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I have heard the following line in the movie Focus:

I'm sure you can flip a leather on its feet.

I'm aware that "to flip a leather" means "to steal a wallet without the victim realizing it", but what does "on its feet" mean here? I have never seen that expression used for things.

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Not a common idiom. It is probably meant to be criminal/pickpocket slang. It may have been made up by the writer to sound like slang, with no basis at all in "natural" English.

From the context we can guess that "leather" is a slang way of saying "wallet" and "flip a leather" is supposed to mean "steal a wallet". I've never heard this expression before, but given the context it seems to make sense.

Now I guess that it is easier to pickpocket from someone who is standing up (because their attention is elsewhere). So probably it means "steal a wallet from someone who is standing up". The suggestion is "I'm sure you can do this easy type of stealing. (But I'm asking if you can do something much harder)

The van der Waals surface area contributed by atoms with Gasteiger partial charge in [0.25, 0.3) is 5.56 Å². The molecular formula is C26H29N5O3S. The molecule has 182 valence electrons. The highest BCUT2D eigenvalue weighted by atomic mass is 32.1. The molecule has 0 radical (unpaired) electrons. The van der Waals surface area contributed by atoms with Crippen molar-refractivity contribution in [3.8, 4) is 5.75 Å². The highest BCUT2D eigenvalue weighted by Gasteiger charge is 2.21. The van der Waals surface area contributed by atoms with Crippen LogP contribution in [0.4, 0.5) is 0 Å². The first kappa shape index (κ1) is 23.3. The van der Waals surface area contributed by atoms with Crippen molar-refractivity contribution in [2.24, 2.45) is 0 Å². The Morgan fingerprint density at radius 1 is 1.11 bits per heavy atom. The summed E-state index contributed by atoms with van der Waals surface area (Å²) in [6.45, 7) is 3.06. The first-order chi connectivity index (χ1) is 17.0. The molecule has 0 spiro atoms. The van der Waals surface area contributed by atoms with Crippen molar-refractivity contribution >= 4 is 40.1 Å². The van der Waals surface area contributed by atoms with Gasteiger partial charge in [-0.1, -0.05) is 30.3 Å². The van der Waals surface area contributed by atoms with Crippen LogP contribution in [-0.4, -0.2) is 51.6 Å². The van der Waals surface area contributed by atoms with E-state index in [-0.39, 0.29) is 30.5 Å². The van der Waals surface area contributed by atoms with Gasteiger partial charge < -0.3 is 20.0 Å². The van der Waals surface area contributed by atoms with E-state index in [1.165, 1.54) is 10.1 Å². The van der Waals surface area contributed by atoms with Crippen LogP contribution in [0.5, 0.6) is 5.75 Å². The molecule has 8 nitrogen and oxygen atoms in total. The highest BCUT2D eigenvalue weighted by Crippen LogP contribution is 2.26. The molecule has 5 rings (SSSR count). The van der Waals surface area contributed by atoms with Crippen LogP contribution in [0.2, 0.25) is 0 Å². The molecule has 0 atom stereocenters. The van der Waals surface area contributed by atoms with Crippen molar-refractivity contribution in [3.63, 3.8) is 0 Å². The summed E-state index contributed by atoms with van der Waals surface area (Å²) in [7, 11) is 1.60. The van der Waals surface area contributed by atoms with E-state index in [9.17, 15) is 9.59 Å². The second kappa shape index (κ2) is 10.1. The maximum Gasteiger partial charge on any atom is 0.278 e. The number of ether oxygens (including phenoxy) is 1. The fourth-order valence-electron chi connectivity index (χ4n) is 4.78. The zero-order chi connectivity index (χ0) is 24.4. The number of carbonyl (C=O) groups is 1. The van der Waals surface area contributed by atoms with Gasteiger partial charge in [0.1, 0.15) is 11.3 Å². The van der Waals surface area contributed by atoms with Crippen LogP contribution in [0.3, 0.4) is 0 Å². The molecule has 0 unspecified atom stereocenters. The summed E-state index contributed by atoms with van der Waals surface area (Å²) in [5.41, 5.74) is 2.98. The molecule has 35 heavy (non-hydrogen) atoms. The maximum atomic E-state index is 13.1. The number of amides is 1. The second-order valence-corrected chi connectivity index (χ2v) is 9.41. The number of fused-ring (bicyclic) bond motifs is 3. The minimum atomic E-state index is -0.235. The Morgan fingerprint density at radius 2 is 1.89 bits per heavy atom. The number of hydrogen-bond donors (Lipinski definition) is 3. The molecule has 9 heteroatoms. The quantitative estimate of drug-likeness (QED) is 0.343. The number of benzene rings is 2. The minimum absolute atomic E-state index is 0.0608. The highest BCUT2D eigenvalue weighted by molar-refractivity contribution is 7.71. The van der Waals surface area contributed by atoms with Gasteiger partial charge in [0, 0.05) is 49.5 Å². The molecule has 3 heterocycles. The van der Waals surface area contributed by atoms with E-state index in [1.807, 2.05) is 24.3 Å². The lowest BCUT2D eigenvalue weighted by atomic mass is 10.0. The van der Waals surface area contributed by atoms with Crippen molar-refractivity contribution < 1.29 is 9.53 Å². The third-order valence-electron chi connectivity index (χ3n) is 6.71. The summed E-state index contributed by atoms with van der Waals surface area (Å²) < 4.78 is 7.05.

It is quite common for movie writers to invent slang. Lots of the "gangster" slang in movies like Goodfellows and Godfather was invented by the writers (and later picked up by the actual gangsters, who wanted to sound like the guys in the movies)

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    Agreed. The wallet's "feet", i.e. the feet that transport the wallet, would be its owner's feet. Commented Sep 21, 2020 at 21:00
  • Yep, metonymy makes perfect sense here because from the point of view of a pickpocket, the target's wallet is what makes the target a target.
    – Dan Getz
    Commented Sep 21, 2020 at 22:03

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